Internal DLA in a random environment.

*(English)*Zbl 1023.60089In internal DLA (diffusion limited aggregation) traps are randomly distributed on \(\mathbb{Z}^d\) \((d\geq 1)\) and particles are injected at the origin, which perform independent random walks, until they hit an unsaturated trap, which then becomes saturated and the particle dies. The authors study the asymptotic shape and growth rate of the random cluster of saturated traps. They show that the large scale effect of the traps on the growth rate depends on the strength of the injection and identify different regimes. When the injection is subcritical, the set of saturated traps is asymptotically a ball and essentially all particles have been trapped. Thus the radius of the ball can be determined easily from the density of traps. This case was proved by two of the authors [G. Ben Arous and A. F. Ramírez, Ann. Probab. 28, 1470-1527 (2000)].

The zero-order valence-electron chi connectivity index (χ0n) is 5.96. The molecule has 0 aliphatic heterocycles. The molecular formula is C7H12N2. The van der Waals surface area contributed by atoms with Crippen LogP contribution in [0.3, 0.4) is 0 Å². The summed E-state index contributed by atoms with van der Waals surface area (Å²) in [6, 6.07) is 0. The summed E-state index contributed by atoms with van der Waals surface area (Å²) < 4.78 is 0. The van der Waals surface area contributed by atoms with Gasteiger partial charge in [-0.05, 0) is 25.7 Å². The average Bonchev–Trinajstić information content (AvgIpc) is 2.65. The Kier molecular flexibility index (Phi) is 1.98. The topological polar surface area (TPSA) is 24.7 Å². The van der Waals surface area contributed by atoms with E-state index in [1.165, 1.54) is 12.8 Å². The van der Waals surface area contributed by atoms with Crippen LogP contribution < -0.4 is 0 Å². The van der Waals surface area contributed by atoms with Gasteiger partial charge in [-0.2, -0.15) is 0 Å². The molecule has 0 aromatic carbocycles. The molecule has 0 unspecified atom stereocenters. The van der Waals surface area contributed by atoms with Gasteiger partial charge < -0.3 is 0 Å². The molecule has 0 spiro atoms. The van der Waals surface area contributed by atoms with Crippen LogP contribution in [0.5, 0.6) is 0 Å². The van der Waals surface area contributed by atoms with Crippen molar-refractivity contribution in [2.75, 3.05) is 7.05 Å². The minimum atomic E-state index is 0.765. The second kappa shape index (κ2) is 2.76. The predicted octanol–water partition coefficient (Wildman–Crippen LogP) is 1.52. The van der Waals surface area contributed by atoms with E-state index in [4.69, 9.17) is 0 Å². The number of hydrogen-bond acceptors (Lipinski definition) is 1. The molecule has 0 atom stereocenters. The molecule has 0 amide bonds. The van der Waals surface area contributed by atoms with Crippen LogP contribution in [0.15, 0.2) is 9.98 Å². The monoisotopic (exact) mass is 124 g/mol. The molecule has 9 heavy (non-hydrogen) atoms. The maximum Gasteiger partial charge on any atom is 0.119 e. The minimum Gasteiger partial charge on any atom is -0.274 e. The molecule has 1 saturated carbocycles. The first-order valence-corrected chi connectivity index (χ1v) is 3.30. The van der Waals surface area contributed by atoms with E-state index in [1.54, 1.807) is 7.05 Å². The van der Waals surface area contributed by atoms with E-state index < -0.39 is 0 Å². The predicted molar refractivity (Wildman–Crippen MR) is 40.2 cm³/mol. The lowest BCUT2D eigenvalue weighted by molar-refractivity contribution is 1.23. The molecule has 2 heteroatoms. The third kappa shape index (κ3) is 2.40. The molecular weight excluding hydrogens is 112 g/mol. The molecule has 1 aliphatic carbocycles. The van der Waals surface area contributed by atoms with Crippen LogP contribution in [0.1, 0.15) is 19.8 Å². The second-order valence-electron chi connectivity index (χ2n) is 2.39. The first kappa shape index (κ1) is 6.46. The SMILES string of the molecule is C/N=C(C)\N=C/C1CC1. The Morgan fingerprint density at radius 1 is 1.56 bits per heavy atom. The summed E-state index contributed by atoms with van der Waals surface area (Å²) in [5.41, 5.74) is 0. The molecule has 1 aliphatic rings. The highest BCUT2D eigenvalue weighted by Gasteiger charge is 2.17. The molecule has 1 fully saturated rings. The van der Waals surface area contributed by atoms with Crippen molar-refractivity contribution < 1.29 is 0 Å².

In this article the critical and supercritical cases are treated. In the critical regime the shape is still a ball, but with a nonvanishing density of live particles inside the ball and a nontrivial dependence of the growth rate on the density of traps. This case is proved by modifying the hydrodynamic limit method of J. Gravner and J. Quastel [ibid. 28, 1528-1562 (2000)]. The supercritical regime is studied using order statistics, which is restricted to \(d=1\). In the supercritical, subexponential regime the traps slow down the growth rate, but in a way which does not depend on their density. In the supercritical, superexponential regime there is no effect of the traps at all.

In this article the critical and supercritical cases are treated. In the critical regime the shape is still a ball, but with a nonvanishing density of live particles inside the ball and a nontrivial dependence of the growth rate on the density of traps. This case is proved by modifying the hydrodynamic limit method of J. Gravner and J. Quastel [ibid. 28, 1528-1562 (2000)]. The supercritical regime is studied using order statistics, which is restricted to \(d=1\). In the supercritical, subexponential regime the traps slow down the growth rate, but in a way which does not depend on their density. In the supercritical, superexponential regime there is no effect of the traps at all.

Reviewer: M.Mürmann (Heidelberg)